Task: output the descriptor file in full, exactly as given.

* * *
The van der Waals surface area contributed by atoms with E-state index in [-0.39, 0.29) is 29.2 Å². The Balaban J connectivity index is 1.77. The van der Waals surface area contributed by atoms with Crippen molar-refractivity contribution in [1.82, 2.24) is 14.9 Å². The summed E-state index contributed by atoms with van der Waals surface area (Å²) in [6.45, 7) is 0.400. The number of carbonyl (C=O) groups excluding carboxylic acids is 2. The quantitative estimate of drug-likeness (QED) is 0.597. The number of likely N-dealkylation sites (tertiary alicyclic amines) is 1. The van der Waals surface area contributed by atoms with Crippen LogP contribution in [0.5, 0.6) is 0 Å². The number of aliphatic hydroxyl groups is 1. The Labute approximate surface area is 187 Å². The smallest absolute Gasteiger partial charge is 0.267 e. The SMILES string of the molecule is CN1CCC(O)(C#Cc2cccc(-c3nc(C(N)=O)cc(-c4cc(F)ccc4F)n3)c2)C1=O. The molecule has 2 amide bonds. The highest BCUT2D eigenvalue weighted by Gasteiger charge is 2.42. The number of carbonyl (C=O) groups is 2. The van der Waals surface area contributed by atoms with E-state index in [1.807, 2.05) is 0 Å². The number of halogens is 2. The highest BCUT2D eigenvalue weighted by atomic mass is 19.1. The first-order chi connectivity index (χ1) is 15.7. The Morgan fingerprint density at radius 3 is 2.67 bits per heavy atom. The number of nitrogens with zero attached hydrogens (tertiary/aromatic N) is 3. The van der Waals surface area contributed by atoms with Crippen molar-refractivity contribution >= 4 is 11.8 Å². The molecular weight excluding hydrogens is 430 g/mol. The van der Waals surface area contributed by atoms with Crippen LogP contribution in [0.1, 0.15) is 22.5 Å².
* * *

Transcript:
The van der Waals surface area contributed by atoms with E-state index in [-0.39, 0.29) is 29.2 Å². The Balaban J connectivity index is 1.77. The van der Waals surface area contributed by atoms with Crippen molar-refractivity contribution in [1.82, 2.24) is 14.9 Å². The summed E-state index contributed by atoms with van der Waals surface area (Å²) in [6.45, 7) is 0.400. The number of carbonyl (C=O) groups excluding carboxylic acids is 2. The quantitative estimate of drug-likeness (QED) is 0.597. The number of likely N-dealkylation sites (tertiary alicyclic amines) is 1. The van der Waals surface area contributed by atoms with Crippen LogP contribution in [0.5, 0.6) is 0 Å². The number of aliphatic hydroxyl groups is 1. The Labute approximate surface area is 187 Å². The smallest absolute Gasteiger partial charge is 0.267 e. The SMILES string of the molecule is CN1CCC(O)(C#Cc2cccc(-c3nc(C(N)=O)cc(-c4cc(F)ccc4F)n3)c2)C1=O. The molecule has 2 amide bonds. The highest BCUT2D eigenvalue weighted by Gasteiger charge is 2.42. The number of carbonyl (C=O) groups is 2. The van der Waals surface area contributed by atoms with E-state index in [1.807, 2.05) is 0 Å². The number of halogens is 2. The highest BCUT2D eigenvalue weighted by atomic mass is 19.1. The first-order chi connectivity index (χ1) is 15.7. The Morgan fingerprint density at radius 3 is 2.67 bits per heavy atom. The number of nitrogens with zero attached hydrogens (tertiary/aromatic N) is 3. The van der Waals surface area contributed by atoms with Crippen molar-refractivity contribution >= 4 is 11.8 Å². The molecular weight excluding hydrogens is 430 g/mol. The van der Waals surface area contributed by atoms with Crippen LogP contribution in [0.1, 0.15) is 22.5 Å².